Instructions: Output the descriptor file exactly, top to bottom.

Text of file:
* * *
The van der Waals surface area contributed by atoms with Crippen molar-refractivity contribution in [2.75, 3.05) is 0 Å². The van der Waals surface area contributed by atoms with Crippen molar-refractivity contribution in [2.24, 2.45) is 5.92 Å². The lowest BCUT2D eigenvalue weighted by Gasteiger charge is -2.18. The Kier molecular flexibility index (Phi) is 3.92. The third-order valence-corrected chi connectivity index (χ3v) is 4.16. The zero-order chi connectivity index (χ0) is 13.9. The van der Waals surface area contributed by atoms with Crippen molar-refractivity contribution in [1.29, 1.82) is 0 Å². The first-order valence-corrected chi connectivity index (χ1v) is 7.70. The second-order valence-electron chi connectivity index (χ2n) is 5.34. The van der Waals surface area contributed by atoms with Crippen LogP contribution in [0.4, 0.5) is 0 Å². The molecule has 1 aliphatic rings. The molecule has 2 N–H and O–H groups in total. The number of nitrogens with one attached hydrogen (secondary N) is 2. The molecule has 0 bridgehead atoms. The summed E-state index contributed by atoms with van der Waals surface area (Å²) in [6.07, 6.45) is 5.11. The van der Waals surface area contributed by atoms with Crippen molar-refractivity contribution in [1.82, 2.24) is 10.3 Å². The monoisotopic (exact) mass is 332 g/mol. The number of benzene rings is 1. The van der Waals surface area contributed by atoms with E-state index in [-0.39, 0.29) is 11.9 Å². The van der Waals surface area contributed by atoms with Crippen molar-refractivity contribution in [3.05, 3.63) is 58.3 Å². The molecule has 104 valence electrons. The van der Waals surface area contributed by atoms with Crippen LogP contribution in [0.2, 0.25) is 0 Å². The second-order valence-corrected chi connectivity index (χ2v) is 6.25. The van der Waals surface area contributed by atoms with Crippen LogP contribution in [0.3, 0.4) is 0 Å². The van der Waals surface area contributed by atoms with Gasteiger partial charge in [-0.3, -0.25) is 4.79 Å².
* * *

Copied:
The van der Waals surface area contributed by atoms with Crippen molar-refractivity contribution in [2.75, 3.05) is 0 Å². The van der Waals surface area contributed by atoms with Crippen molar-refractivity contribution in [2.24, 2.45) is 5.92 Å². The lowest BCUT2D eigenvalue weighted by Gasteiger charge is -2.18. The Kier molecular flexibility index (Phi) is 3.92. The third-order valence-corrected chi connectivity index (χ3v) is 4.16. The zero-order chi connectivity index (χ0) is 13.9. The van der Waals surface area contributed by atoms with Crippen molar-refractivity contribution in [1.29, 1.82) is 0 Å². The first-order valence-corrected chi connectivity index (χ1v) is 7.70. The second-order valence-electron chi connectivity index (χ2n) is 5.34. The van der Waals surface area contributed by atoms with Crippen LogP contribution in [0.4, 0.5) is 0 Å². The molecule has 1 aliphatic rings. The molecule has 2 N–H and O–H groups in total. The number of nitrogens with one attached hydrogen (secondary N) is 2. The molecule has 0 bridgehead atoms. The summed E-state index contributed by atoms with van der Waals surface area (Å²) in [6.07, 6.45) is 5.11. The van der Waals surface area contributed by atoms with Crippen molar-refractivity contribution in [1.82, 2.24) is 10.3 Å². The monoisotopic (exact) mass is 332 g/mol. The number of benzene rings is 1. The van der Waals surface area contributed by atoms with E-state index in [-0.39, 0.29) is 11.9 Å². The van der Waals surface area contributed by atoms with Crippen molar-refractivity contribution in [3.05, 3.63) is 58.3 Å². The molecule has 104 valence electrons. The van der Waals surface area contributed by atoms with Crippen LogP contribution in [0.2, 0.25) is 0 Å². The second-order valence-corrected chi connectivity index (χ2v) is 6.25. The van der Waals surface area contributed by atoms with Crippen LogP contribution in [0.3, 0.4) is 0 Å². The van der Waals surface area contributed by atoms with Gasteiger partial charge in [-0.3, -0.25) is 4.79 Å².